Objectives: To determine the frequency of clinical decision support system (CDSS) medication-related alerts generated, accepted, or overridden, to assess appropriateness of alert display and overrides, and to characterise the documentation of clinician justification for these overrides in an academic medical centre in Saudi Arabia.
Materials and methods: System-generated CDSS reports for the period June 2015 to December 2017 were retrospectively reviewed and analysed. Alerts were classified into different types, and rates of alert overrides calculated as percentages of all generated alerts. A subset of 307 overridden alerts was assessed for appropriateness of display and override by two clinical pharmacists. Physician documentation of reasons for overriding alerts were categorised.
Results: A total of 4,446,730 medication-related alerts were generated from both inpatient and outpatient settings, and 4,231,743 (95.2%) were overridden. The most common alert type was 'duplicate drug', accounting for 3,549,736 (79.8%) of alerts. Of 307 alerts assessed for appropriateness, 246 (80%) were judged to be appropriately displayed and 244 (79%) were overridden appropriately. New drug allergy and drug allergy alerts had the highest percentage of being judged as inappropriately overridden. For 1,594,313 alerts (37.7%), 'no overridden reason selected' was chosen from the drop-down menu.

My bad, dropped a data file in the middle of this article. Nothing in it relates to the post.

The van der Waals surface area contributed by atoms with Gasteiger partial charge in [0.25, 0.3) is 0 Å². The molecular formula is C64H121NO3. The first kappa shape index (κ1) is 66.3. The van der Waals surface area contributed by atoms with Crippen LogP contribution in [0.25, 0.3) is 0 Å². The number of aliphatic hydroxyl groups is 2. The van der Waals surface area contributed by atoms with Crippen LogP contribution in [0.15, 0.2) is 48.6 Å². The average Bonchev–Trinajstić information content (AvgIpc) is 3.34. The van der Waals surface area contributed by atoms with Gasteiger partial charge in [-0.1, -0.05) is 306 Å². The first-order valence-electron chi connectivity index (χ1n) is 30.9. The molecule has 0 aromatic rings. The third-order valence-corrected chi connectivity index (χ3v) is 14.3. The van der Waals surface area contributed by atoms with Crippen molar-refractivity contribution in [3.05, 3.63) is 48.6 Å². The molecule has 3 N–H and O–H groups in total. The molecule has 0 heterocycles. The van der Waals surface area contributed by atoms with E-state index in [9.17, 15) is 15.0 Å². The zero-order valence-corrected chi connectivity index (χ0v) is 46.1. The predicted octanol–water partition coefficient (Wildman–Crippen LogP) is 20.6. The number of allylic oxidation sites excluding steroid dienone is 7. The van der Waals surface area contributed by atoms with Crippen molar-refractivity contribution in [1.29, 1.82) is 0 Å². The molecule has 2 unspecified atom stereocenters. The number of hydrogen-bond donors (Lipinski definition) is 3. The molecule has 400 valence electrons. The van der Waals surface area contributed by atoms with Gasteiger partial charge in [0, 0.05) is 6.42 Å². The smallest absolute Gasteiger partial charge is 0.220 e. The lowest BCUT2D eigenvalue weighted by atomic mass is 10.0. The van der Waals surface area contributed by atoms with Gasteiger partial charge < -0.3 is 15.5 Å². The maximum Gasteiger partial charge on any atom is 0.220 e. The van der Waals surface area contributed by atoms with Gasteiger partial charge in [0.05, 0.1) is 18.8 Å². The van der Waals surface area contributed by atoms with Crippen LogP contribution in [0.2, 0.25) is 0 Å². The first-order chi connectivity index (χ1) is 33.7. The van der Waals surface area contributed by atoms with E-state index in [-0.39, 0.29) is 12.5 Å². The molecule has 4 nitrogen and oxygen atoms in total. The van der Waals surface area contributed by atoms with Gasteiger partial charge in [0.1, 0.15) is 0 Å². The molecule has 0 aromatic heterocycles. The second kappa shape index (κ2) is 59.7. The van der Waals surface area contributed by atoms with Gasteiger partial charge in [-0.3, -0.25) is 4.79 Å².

Conclusions: The alert generation and override rate were higher than reported previously in the literature. The small sample size of 307 alerts assessed for appropriateness of alert display and override is a potential limitation. Revision of the CDSS rules for alerts (focusing on specificity and relevance for the local context) is now recommended. Future research should prospectively assess providers' perspectives, and determine patient harm associated with overridden alerts.
Keywords: Clinical (MeSH); Computerised provider order systems (MeSH); Decision support systems; Medication alert systems (MeSH); Medication error (MeSH).
© 2022. The Author(s).